The Documentary Film

Event  An hour and twenty minutes northwest of Boise, Idaho - and 400 miles from everywhere else - is a place called Weiser [WEE-zer], Idaho, a small town on the Snake and Weiser Rivers and host to a phenomenon called the National Oldtime Fiddlers' Contest® and Festival.

Often referred to simply as 'Weiser,' the annual event draws fiddlers and fans, friends and families to celebrate what they all consider to be a week's worth of heaven.

Weiser still life, guitar, camera and microphone, photo
Still life, filmmaking at Weiser

Fiddle music  The town of Weiser adopted and nurtured a kind of music which in the 1950s and 1960s seemed to be fading fast.  'Fiddle' music or 'old-timey' music, historically played on fiddles, banjos and guitars, had been woven in to the fabric of life along the Oregon Trail since wagontrainers first began settling this part of the American West in the 1800s.

Fiddle contest  As with many things in our competitive society, the original organizers sought to create interest in their civic minded event by casting it as a contest.  From its modest beginnings, the 'fiddle contest' drew the interest of musicians in the immediate area at first and soon of those throughout the entire Pacific Northwest.

The contest grew in the 1960s and 1970s, aspiring to a national audience and attracting a mix of amateur and professional musicians.  These included seasoned practitioners of old-time fiddle music and those relatively new to the style.  Lifelong ranchers and farmers came to play music for a week with working people and professionals from small towns and cities alike.  A bit of a 'hippie' contingent added a slightly counterculture flavor to some of the camping during the festival.

Camping and jamming  Camped out on the grounds of the town's one high school, where the fiddle contest is held, they came first in tents, then in trailers, and now with many in RVs and fancy mobile homes.  Most importantly, they coexisted for a week together, establishing friendships built around their shared love for their music.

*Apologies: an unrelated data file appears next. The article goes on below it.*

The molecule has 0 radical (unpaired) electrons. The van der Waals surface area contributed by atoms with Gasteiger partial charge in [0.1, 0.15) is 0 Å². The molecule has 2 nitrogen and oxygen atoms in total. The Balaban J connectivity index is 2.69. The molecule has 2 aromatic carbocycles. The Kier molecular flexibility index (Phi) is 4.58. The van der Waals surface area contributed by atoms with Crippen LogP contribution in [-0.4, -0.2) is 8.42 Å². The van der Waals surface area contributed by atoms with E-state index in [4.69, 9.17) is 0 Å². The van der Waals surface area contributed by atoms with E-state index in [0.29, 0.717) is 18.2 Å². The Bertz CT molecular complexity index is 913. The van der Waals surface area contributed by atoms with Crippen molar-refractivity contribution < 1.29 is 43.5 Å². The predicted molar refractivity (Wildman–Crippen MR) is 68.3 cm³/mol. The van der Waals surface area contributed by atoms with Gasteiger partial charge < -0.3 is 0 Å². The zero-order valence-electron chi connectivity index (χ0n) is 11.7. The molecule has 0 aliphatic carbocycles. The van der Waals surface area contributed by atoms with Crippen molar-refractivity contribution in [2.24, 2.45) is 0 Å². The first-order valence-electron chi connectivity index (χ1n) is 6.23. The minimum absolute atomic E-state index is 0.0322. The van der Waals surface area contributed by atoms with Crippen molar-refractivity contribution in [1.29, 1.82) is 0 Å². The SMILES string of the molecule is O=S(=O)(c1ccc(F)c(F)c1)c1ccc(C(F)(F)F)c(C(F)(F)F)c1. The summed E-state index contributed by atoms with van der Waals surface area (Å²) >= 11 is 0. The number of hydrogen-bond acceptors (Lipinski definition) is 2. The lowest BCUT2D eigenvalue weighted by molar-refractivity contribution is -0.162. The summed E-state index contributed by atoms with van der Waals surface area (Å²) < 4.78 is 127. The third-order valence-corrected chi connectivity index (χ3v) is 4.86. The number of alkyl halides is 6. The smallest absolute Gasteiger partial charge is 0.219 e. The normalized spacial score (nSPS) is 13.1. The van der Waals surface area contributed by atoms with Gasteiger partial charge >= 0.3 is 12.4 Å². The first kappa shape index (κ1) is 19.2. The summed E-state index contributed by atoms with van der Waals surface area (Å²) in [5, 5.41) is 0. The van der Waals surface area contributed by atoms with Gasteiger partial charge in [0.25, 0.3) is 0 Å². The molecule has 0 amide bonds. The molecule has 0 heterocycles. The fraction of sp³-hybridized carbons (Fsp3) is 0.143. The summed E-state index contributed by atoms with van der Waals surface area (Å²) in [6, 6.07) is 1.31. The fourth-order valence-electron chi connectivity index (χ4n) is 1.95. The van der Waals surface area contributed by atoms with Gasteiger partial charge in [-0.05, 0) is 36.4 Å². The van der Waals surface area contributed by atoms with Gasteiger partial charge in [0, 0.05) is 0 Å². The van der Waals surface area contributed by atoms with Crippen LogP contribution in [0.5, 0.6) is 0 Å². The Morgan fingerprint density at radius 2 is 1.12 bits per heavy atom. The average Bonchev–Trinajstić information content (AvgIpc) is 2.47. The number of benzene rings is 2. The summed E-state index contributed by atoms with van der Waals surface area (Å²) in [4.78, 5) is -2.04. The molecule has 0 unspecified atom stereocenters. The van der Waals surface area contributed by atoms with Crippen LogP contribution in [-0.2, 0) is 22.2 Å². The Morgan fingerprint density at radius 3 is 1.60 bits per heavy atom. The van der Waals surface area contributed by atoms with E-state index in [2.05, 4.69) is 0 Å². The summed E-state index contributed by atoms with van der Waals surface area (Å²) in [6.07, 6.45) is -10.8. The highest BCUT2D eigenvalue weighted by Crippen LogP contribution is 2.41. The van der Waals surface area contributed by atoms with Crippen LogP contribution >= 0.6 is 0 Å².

Decades later, the event continues on much the same basis as when it first began.  The town is still small.  The event is still modest.  But the music and friendships have taken hold and grown.

Tradition  The contest has both preserved and strengthened the fiddle music tradition, and caused it to be infused with and expanded by the hard work and creativity of talented students and players of the style.  Into the bargain, the mix of musical styles played in the campground jam sessions is broader, ever more musical and as a result healthier, than it has ever been.  Over time, the many friendships begun at Weiser have become strong, rich and varied - the sort of true friendships sometimes difficult to find let alone develop in the modern world.

Art form  Yet, the music which these people love so dearly remains relatively obscure in the contemporary world.  Fiddle music can be fast and exciting or peaceful and poetic.  While it may take time for a newcomer to appreciate its nuances, it is a rich and historical art form - a music rewarding to study and play.  Its practitioners at Weiser and elsewhere work hard to strengthen its traditions and reinvigorate it with their own creativity.

In so doing, they renew and rekindle their love for the music, their bonds of friendship and the place in their hearts that Weiser occupies.

Documentary  This documentary film seeks to tell the story of Weiser.  While there have been other films about so-called 'contest fiddling', about the National Oldtime Fiddlers' Contest® and Festival, and about other festivals, none have really explored the depth of feeling, passion and commitment these people feel for their music, the way of life they enjoy each year for a week at Weiser and for each other's friendship.

Road to Weiser  The trip to Weiser signals the start of a new season for its participants, a kind of pilgrimage.  For most, it is a journey of renewal - musical and otherwise.

Producer/Director Greg Lehman first journeyed to Weiser as an itinerant street musician back in his own hitchhiking days around the American West.  Years later he returned and was startled by the strength of its renewed pull on him.  By 2004, the documentary film project was fully underway.

Technology  Digital technologies make this film possible - from the digital cameras on which it is shot, to the computer systems on which it is being edited, to the digital mediums of the Internet and DVD by which it will be distributed.  The power, flexibility and affordability of digital technologies enable this film to be made in a way as independent and homegrown as the music and event it documents.

Thanks  Thank you to everyone who has participated in the making of the film so far.  Your talents, generosity and friendship are greatly appreciated.  And thank you, gentle website visitor, for your interest in and support of the website and film.

Copyright © 2005-2014 Weiser Films, LLC.  All rights reserved.
The National Oldtime Fiddlers' Contest is a registered trademark of National Oldtime Fiddlers', Inc., which is not affiliated with Weiser Films, LLC.